Conceptual Schema Definition Language (CSDLBI) overview

Applies to: SQL Server Analysis Services Azure Analysis Services Fabric/Power BI Premium

Analysis Services supports the presentation of the definition of multidimensional models and tabular models at the 1103 and lower compatibility levels in an XML format called Conceptual Schema Definition Language with Business Intelligence annotations (CSDLBI). This article provides an overview of CSDLBI and how it is used with Analysis Services data models.

Understanding the Role of CSDL

The Conceptual Schema Data Language (CSDL) is an XML-based language that describes entities, relationships, and functions. CSDL is defined as part of the Entity Data Framework. The BI annotations are an extension designed to support data modeling using Analysis Services.

Although CSDL is compliant with the Entity Data Framework, you do not need to understand the entity-relationship model or have any special tools to build a tabular model or a report based on a model. You build models by using client tools such as Visual Studio with Analysis Services projects extensions, also known as SQL Server Data Tools (SSDT), or an API such as AMO and deploy the model to a server.

The CSDLBI schema is generated by the Analysis Services server in response to a request for a model definition from a client. The client application sends an XML query to the Analysis Services server that hosts the model data. In response, the server sends an XML message containing a definition of the entities in the model, using the CSDLBI annotations. The reporting client then uses the information to present the fields, aggregations, and measures that are available in the model. The CSDLBI annotations also provide information about how to group, sort, and format the data.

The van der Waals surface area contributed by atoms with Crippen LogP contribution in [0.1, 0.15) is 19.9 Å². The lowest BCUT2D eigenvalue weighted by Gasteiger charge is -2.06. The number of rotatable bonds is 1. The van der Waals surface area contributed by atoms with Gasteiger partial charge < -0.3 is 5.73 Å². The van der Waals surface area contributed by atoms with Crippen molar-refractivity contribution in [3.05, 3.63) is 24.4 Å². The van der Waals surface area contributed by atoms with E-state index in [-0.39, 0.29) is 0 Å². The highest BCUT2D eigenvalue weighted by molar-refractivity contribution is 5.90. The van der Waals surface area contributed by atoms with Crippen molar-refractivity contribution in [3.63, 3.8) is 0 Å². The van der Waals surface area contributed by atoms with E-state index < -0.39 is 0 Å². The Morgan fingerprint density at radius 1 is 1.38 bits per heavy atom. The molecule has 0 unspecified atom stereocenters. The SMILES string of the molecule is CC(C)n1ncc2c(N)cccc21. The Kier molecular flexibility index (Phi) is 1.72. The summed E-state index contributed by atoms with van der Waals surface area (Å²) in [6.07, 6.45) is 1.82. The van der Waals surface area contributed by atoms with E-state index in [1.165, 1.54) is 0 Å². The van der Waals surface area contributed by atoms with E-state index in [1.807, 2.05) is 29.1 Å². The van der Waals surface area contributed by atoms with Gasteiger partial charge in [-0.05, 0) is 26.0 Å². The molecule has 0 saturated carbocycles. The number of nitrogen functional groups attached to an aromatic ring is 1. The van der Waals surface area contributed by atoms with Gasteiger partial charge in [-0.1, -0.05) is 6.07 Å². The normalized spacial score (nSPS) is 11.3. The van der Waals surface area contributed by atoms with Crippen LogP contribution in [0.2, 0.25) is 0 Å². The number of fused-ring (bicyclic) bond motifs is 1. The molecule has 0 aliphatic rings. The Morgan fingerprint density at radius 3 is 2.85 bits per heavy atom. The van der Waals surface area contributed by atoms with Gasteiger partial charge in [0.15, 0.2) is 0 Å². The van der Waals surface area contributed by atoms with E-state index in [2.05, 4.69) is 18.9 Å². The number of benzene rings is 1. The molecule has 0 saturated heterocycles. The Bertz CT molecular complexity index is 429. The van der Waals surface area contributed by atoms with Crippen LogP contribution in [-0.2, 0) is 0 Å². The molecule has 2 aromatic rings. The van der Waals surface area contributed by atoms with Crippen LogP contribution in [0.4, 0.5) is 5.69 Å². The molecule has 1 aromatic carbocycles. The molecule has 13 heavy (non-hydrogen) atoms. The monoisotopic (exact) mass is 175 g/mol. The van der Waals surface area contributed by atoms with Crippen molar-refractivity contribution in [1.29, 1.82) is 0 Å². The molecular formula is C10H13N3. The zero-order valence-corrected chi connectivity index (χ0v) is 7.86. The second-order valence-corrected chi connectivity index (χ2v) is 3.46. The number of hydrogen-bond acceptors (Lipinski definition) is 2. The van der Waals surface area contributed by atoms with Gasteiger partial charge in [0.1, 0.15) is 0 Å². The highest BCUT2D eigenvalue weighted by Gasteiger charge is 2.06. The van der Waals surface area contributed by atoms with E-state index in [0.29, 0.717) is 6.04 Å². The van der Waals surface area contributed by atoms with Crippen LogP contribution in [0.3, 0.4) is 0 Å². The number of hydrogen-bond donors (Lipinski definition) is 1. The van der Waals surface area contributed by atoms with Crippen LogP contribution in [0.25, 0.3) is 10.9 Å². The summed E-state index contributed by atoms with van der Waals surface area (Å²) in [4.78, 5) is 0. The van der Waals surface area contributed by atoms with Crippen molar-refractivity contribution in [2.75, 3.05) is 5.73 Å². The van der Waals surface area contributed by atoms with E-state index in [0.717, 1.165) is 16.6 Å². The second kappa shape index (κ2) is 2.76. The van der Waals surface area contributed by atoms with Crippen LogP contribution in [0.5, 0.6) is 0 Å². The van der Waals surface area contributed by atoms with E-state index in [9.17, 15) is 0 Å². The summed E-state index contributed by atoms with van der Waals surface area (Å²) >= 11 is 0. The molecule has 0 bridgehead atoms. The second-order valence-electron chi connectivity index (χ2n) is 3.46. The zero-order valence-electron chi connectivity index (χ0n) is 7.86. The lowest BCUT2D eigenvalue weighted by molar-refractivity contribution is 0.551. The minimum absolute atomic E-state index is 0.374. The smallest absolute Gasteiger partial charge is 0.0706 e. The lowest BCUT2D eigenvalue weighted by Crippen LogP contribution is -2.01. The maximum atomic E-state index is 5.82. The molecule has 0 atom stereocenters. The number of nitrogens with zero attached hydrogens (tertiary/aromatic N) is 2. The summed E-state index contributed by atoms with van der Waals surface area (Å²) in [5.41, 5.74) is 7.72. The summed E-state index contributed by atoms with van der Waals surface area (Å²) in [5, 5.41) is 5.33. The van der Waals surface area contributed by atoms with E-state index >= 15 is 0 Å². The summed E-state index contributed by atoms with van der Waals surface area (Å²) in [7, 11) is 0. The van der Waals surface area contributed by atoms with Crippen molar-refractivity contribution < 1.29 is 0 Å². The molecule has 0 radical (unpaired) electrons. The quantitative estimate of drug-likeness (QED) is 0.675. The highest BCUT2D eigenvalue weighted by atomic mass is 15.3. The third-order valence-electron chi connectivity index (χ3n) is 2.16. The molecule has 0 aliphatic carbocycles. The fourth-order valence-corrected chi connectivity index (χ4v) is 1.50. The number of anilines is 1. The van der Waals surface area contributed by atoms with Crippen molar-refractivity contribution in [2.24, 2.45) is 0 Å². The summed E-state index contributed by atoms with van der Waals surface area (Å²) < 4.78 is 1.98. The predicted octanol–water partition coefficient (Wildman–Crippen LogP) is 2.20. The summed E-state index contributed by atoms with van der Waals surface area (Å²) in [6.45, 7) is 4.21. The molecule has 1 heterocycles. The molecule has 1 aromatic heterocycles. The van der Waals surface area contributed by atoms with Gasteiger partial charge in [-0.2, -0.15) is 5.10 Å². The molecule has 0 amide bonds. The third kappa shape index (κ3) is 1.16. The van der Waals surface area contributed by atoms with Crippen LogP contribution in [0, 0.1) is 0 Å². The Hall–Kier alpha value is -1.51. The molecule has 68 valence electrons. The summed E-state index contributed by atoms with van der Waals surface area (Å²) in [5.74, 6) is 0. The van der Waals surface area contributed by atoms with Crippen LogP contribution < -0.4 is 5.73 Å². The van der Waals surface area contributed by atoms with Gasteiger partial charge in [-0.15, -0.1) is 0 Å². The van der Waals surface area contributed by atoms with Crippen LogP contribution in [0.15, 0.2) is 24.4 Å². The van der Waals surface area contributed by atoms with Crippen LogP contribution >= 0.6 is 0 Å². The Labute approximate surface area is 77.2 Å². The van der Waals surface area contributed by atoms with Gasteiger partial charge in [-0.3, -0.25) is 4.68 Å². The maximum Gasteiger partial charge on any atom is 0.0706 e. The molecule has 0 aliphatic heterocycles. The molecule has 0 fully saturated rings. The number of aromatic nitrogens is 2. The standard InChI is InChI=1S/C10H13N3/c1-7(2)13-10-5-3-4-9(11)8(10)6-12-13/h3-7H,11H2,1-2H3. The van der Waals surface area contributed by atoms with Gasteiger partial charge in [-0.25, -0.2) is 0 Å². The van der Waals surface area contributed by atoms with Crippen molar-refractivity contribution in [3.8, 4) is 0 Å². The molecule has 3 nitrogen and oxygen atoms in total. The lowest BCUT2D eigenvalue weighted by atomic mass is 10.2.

Working with CSDL

The set of CSDLBI annotations that represents any particular tabular model is an XML document containing a collection of entities, both simple and complex. The entities define tables (or dimensions), columns (attributes), associations (relationships), and formulas included in calculated columns, measure, or KPIs.

You cannot modify these objects directly, but must use the client tools and application programming interfaces (APIs) provided for working with tabular models.

You can obtain the CSDL for a model by sending a DISCOVER request to the server that hosts the model. The request must be qualified by specifying the server and the model, and, optionally, a view or perspective. The returned message is an XML string. Certain elements are language-dependent and may return different values depending on the language of the current connection. For more information, see DISCOVER_CSDL_METADATA Rowset.

CSDLBI Reference

The original CSDL specification (from the Entity Data Framework) provides for most of the entities and properties that are needed to support modeling. The BI annotations support special requirements of tabular models, reporting properties required for clients, and additional metadata required for multidimensional models.

Beginning in 2012, version 1.0 and subsequent versions of the CSDLBI specification are described in Open Specifications. The Open Specification is updated periodically to coincide with changes in functionality. Prior to publishing CSDLBI to the Open Specification, CSDLBI versions 1.0 and 1.1 were documented as a reference on MSDN\TechNet. This early version of the CSDLBI reference provides more in-depth definitions of CSDLBI structures and semantics than provided in the open specification, however, the open specification should be used.

Open Specification versions 1.0 and higher

[MS-CSDLBI]: Conceptual Schema Definition File Format with Business Intelligence Annotations

CSDLBI 1.0, 1.1 Reference (Archived)

CSDLBI 1.0, 1.1 Reference

See also

For detailed information about individual elements in the CSDLBI annotations, see Technical Reference for BI Annotations to CSDL.
For information about the core CSDL specification, see the CSDL specification on MSDN.